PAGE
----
Dip into the strangely hypnotic film genre that documents the Publishers Clearing House delivering jumbo checks to people, and you begin to notice a pattern.
As a viewer, you feel happy for the winner. You feel gratitude for the Clearing House. And you start wondering what that jumbo check could do for you. In it, the Toronto superstar distributes his million-dollar production budget to people around Miami—by telling all the shoppers in a Sabor Tropical Supermarket that everything on the shelves are free, by presenting a scholarship check to an unsuspecting student, by giving gift cards to women at a shelter, and more.
The double-takes are the best parts. One of the kids notices the rapper sitting next to her, and shrieks. Drake smiles and hands the family a wad of cash. Star-struck thrill melts into a more tender emotion.
The family members cover their eyes, and they hug. What is this video: goodhearted charity, pop promotional spectacle, or both? Both, making it part of a long history. Every tweet and YouTube comment I've come across so far has been positive. It is good—both in the moral sense and the aesthetic sense. Director Karena Evans strikingly juxtaposes colorful and worn-down homes with the sleekness of high-end department stores and post-modern campus architecture.
The monologue offers a taste of Miami personality, but it also hints at a message about money, race, and dignity. From there, the video casts its sanctifying gaze on a wide range of folks, mostly of color, including both men and women, children and the elderly.
Evans pays special attention to emotion: the shock and the weeping as Drake plays Santa, yes, but also the joys of dance, sing-alongs, and shopping. Celebrity do-goodery is an American tradition; resenting stars who use public service for public relations is also a tradition. Fundamentally, spectacles of giving have some element of selfish advertising motive, and they often end up making the viewer feel okay about an unfair status quo. Just who I am. Drake a noted Torah scholar! Though not thought of as much of an activist, Drake has over the years made headlines for individual mitzvahs, like when he bought a recording studio for an underserved school in Philadelphia.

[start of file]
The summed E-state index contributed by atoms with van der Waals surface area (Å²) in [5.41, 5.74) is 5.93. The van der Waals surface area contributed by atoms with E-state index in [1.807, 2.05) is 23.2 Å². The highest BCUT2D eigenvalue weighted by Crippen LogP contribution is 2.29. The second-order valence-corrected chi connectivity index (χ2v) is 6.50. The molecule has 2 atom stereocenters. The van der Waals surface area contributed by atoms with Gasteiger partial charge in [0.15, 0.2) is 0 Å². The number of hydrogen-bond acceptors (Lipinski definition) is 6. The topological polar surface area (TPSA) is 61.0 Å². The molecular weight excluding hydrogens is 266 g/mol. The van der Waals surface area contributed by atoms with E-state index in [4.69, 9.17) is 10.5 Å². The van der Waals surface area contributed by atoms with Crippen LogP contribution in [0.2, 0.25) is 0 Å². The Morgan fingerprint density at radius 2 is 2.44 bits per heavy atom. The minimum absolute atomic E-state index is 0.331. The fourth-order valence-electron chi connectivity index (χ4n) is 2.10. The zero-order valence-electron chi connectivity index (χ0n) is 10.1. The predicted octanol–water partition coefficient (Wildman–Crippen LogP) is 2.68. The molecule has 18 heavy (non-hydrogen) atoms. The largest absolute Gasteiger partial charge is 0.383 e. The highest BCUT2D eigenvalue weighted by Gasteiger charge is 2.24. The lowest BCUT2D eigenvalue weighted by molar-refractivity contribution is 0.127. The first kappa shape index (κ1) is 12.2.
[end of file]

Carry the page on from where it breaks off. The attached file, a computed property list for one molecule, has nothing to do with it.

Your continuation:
And his music often presents him as a generous benefactor for his family, friends, and Toronto community. In the video, that line about people wishing bad things on Drake reads as an ironic punchline while he pushes shopping carts of wrapped toys to kids. Note that Drake gifts people not only essentials—groceries and school funds—but also expensive clothes and private concerts.
Olive Oil and Vino A post shared by champagnepapi champagnepapi on Feb 17, at pm PST. Of course, there are different ways to fight for a lasting impact: philanthropy, rather than charity. Such efforts, though, necessarily invite tough scrutiny over waste and priorities. The most fascinating example of public-service spectacle in the hip-hop world recently has come from Chance the Rapper, who has both taken political action and donated money to try and help the Chicago public school system.
Drake, as far as we see in this video, is more interested in specific, personal, and perhaps temporary interventions. He does cut checks to schools and shelters, but most of the excitement is around wads of cash, cars, and one-time shopping bonanzas.
We want to hear what you think about this article. Submit a letter to the editor or write to letters theatlantic. Skip to content. Sign in My Account Subscribe. The Atlantic Crossword. The Print Edition. Latest Issue Past Issues. Spencer Kornhaber is a staff writer at The Atlantic, where he covers pop culture and music. Connect Twitter.